Opening Statement by Senator Cardin
Resolving Crises in East Asia through a New System of Collective Security:
the Helsinki Process as a Model
December 11, 2013
Good afternoon and welcome. Thank you all for joining us today at this hearing on the potential for a Helsinki process for North East Asia.
We face a lot of insecurity in this world and we could spend the rest of the afternoon ticking off the names of countries or regions that are unstable and violent; but the security situation in North Korea is one of the longest-running and perhaps most intractable security problems the international community has faced. It has withstood the best efforts of decades of seasoned diplomats. I am sure if we ran a highlight reel of the past 20 years of negotiations, sanctions, special envoys, ambassadors and retired basketball players, we would see some pretty impressive and creative efforts that have all brought us back to the same place.
And that place is a closed country that imposes grave human rights abuses upon its own citizens and brandishes a nuclear weapon threat against the Korean peninsula and the United States as well.
I have had the privilege of serving on the U.S. Helsinki Commission for over 25 years and have seen first-hand the tremendous progress that can be made through engagement. The original language in the documents that served as the foundation for the discussions in the 1970s was quite modest, and frankly was not considered groundbreaking. In fact, the whole concept was heavily criticized at the time here in the United States. But Helsinki created an opportunity to change things; it committed our adversaries to try; it gave countless people hope for the future. As a result, Helsinki made a difference.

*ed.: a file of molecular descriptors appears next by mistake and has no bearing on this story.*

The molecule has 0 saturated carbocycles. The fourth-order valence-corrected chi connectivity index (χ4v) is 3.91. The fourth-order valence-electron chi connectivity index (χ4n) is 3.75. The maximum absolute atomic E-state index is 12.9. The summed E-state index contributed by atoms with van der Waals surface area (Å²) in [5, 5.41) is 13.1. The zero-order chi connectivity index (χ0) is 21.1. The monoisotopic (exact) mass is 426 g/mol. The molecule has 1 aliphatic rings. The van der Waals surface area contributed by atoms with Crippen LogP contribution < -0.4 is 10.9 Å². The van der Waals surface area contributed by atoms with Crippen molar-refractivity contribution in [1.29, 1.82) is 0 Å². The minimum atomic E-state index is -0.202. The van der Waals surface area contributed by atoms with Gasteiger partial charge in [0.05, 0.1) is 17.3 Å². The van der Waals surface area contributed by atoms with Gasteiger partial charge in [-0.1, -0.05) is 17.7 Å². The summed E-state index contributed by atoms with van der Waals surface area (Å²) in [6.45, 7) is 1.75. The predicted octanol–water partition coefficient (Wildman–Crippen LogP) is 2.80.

The Helsinki Final Act was a document deeply rooted in its own time and its own space. The world in 1975 looked radically different than our world today, and not only because of the shift in alliances and borders. We have seen a tectonic shift toward globalization that has changed the way citizens around the world gather and share information. Our knowledge of each other’s worlds is greater than ever before.
But knowledge does not always lead to understanding. Despite growing more interconnected, we still have huge gaps in our world views and the only way to narrow those gaps is with communication. That is why I believe there are a number of lessons we can learn from the Helsinki experience. When we do look back on the many failures of the past 20 plus years with North Korea, I think we can take heart in the fact that there were many very dark times during the Helsinki Process, but that it ultimately survived and produced results along the way.
What I hope we can set out today is a broad outline of what this type of engagement looks like. Not engagement for engagement’s sake, but engagement that is principled and structured and based on the mutual understanding that conflict will not solve this impasse.
To help us with that task we have an extremely well-seasoned panel. First we have Mr. Carl Gershman, the President of the National Endowment for Democracy, and one of the long-standing supporters and advocates for human rights across the globe, and he has been a long-standing advocate of using our Helsinki Process experience in East Asia.
Ms. Karin Lee is the Executive Director of the National Committee on North Korea. In that capacity she oversees the Committee’s work to facilitate engagement between citizens of the United States and the Democratic People's Republic of Korea. The committee also works to reduce tensions and promote peace on the Korean Peninsula and improve the well-being of the citizens of the DPRK.
And Mr. Frank Jannuzi, Deputy Executive Director of Amnesty International, is a former advisor to then-Senator Kerry and also has experience at the State Department working on multilateral affairs. He has also written a wonderful piece in Foreign Policy magazine that we distributed here titled, “The Road to Pyongyang goes through Helsinki.”
The full bios of each of our distinguished witnesses have been made available to you all, so I will now turn to our first witness, Mr. Gershman.